It was prime minister Bob Menzies who told president Lyndon B. Johnson bluntly but accurately what the simple requirement happened to be for an effective US ambassador to Australia. The ambassador had to have the ability, Menzies told LBJ, to pick up the phone and talk directly to the US president. After all, under the US system, ambassadors represent their presidents and serve at their discretion.
LBJ understood Menzies’ advice. His chosen ambassador to Australia was one Texan, Ed Clark, known colloquially within the Austin political establishment as “Mr Ed”. The Australian media tended to regard Clark as something of a yokel. After all, didn’t the folksy ambassador turn up at the opening of Pine Gap carrying one peppercorn to pay the annual rent? But Clark was very significant in LBJ’s political universe and more than once he had literally carried the bag of campaign cash for Johnson during his congressional and presidential campaigns. He enjoyed the president’s absolute confidence.
This had been tested during one campaign where the future ambassador left his briefcase under the table in a remote Texas roadhouse in the early hours of the morning. Returning to the road, Clark realised his mistake and frantically drove back to find the briefcase intact. It contained $50,000.
My favourite story of Clark was told to me by a later US ambassador to Australia. Delivering a valedictory address for a retiring Texas legislator, ambassador Clark paid him the ultimate compliment: “He is as honest as the times will allow.”
Australia has been well served by US ambassadors in Canberra. Mel Sembler was close to George HW Bush and Tom Schieffer remained close to his partner in the Texas Rangers baseball team, George W. Bush. While most US ambassadors are political appointees, one excellent Foreign Service Officer was Ed Perkins, who had a distinguished career in the US diplomatic service in South Africa and at the UN.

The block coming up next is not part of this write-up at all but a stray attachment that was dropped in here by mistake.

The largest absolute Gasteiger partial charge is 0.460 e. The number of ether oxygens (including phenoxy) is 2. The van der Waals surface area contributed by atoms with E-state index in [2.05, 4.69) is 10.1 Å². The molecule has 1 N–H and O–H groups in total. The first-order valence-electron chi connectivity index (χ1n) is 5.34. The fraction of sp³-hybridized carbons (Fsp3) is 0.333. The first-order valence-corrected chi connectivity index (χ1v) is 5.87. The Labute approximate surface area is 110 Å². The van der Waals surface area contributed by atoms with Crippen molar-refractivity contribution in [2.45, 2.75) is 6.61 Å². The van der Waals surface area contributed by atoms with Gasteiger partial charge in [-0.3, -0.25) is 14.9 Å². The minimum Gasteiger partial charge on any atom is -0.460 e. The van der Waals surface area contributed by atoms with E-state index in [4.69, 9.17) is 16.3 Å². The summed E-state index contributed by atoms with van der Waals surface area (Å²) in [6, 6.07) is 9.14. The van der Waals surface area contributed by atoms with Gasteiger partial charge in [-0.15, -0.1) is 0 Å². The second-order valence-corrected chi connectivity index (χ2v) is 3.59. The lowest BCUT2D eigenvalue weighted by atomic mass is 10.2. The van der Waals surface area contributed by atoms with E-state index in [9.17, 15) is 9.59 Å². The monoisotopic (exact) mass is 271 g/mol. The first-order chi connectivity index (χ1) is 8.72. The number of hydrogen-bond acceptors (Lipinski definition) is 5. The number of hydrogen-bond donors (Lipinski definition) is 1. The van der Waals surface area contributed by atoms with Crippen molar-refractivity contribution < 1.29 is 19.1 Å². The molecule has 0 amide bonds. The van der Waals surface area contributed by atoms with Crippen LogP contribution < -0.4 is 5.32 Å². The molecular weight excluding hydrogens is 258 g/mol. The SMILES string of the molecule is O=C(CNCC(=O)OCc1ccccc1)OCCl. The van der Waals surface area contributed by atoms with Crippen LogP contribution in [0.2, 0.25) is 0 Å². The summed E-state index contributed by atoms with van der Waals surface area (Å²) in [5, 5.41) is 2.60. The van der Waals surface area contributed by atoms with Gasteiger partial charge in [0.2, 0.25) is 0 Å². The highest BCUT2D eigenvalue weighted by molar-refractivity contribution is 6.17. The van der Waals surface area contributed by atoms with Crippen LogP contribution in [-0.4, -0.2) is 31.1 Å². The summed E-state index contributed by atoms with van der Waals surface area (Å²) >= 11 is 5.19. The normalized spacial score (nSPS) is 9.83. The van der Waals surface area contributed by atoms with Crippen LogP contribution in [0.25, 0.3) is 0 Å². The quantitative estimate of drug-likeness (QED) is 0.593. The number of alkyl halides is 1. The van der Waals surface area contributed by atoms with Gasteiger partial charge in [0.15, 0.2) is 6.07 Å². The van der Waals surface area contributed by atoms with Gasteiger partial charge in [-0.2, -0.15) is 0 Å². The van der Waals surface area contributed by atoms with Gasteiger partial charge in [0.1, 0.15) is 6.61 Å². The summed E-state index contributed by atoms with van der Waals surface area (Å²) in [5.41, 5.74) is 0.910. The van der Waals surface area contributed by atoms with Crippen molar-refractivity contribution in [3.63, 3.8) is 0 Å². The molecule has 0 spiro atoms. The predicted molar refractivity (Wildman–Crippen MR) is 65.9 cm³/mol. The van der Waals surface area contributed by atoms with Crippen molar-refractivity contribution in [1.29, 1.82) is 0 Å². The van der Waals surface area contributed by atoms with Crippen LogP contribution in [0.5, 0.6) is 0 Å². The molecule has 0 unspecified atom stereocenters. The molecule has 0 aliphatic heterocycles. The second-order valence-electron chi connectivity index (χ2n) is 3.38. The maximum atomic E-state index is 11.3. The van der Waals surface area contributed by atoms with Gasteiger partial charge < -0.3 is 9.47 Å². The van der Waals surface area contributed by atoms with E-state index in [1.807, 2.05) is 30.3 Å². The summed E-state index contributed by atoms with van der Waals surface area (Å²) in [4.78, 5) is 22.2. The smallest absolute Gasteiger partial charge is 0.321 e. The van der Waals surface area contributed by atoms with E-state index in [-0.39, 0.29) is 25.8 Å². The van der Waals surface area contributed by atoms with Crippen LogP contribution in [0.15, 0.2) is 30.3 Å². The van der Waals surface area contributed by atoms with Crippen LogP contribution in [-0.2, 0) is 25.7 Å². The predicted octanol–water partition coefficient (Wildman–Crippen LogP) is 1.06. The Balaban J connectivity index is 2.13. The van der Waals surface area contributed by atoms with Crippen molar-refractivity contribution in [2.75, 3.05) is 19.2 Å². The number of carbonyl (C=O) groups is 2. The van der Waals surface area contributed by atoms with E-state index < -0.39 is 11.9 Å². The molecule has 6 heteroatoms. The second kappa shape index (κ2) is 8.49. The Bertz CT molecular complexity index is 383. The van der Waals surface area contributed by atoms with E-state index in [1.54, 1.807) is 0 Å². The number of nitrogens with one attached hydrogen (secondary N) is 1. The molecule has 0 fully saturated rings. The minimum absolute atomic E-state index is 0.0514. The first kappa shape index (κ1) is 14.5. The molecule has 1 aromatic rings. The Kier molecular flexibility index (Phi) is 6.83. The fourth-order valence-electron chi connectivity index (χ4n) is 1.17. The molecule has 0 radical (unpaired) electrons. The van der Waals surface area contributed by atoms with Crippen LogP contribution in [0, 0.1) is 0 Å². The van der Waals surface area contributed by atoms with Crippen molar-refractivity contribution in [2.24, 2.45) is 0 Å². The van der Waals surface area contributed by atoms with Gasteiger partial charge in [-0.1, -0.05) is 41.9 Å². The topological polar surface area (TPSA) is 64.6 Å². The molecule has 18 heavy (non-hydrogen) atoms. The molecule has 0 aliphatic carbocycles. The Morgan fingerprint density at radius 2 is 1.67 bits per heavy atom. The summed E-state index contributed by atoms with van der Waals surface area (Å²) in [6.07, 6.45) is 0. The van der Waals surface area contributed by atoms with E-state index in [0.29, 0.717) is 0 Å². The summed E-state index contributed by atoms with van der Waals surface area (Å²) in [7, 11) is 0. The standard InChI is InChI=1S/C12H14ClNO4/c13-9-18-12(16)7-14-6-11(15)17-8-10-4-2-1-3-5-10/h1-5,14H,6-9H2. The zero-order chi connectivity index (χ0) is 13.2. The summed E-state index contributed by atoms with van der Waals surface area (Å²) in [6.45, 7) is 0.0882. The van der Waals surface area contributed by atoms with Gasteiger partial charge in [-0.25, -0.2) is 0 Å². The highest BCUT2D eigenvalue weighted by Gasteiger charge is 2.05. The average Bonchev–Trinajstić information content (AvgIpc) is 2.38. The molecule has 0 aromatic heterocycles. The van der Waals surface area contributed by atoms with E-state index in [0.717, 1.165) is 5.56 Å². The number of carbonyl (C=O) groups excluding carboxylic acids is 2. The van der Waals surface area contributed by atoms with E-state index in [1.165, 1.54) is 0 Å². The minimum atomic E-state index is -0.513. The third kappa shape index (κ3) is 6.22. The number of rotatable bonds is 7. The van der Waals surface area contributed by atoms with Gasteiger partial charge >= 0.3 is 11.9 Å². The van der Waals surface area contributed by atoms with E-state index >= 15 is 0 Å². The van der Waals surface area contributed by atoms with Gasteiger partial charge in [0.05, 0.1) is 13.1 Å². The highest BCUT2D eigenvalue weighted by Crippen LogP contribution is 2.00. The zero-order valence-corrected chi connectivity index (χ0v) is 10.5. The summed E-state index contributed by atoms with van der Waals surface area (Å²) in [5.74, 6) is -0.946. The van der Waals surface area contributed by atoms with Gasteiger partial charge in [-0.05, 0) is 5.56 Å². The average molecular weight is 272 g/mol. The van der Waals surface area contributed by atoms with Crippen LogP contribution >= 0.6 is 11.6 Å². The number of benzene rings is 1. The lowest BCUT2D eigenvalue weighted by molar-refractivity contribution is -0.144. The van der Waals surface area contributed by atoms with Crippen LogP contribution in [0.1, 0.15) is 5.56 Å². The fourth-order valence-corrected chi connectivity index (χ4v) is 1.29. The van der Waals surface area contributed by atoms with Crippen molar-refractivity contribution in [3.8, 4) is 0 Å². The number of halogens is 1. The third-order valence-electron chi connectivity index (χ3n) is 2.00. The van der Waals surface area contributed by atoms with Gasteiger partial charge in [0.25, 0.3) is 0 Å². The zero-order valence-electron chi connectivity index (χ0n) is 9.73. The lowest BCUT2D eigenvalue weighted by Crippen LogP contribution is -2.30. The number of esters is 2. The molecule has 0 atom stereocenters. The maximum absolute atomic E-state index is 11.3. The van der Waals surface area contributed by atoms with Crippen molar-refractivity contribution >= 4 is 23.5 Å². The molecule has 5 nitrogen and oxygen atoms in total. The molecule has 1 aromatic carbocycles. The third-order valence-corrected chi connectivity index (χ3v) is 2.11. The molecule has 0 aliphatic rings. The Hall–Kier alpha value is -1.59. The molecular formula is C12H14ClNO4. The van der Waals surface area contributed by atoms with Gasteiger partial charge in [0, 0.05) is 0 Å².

But the main current problem for the US diplomatic service is the appallingly slow process by which nominees are confirmed or rejected by the US Senate. Delaying tactics are practised by both sides of the aisle in Washington, but it has assumed disturbing proportions of late as Senator Ted Cruz (Republican, Texas) holds up nominations until he can strike a deal on an issue of concern to him. At the end of last year, some 30-odd nominees were released from Senate gridlock after majority leader Senator Chuck Schumer (Democrat, New York) agreed to bring to a vote Cruz’s opposition to the Nord Stream 2 gas pipeline from Russia to Germany. In Washington DC, it is sometimes called the Molotov-Ribbentrop pipeline to register maximum distaste. But Cruz won the point.
It’s appalling at a time when the US is required to demonstrate greater political and diplomatic leadership its Senate treats the appointment of its representatives abroad with such cavalier disdain. Such capricious indulgence is a stain upon Washington DC.
Australia lacked a US ambassador for years until the appointment of the thoughtful Arthur B. Culvahouse Jr as Donald Trump’s ambassador. Fortunately, the embassy in Canberra fell back upon its chargé d’affaires, James Carouso, who stepped effortlessly into the breach. But we cannot always rely upon this diplomatic depth.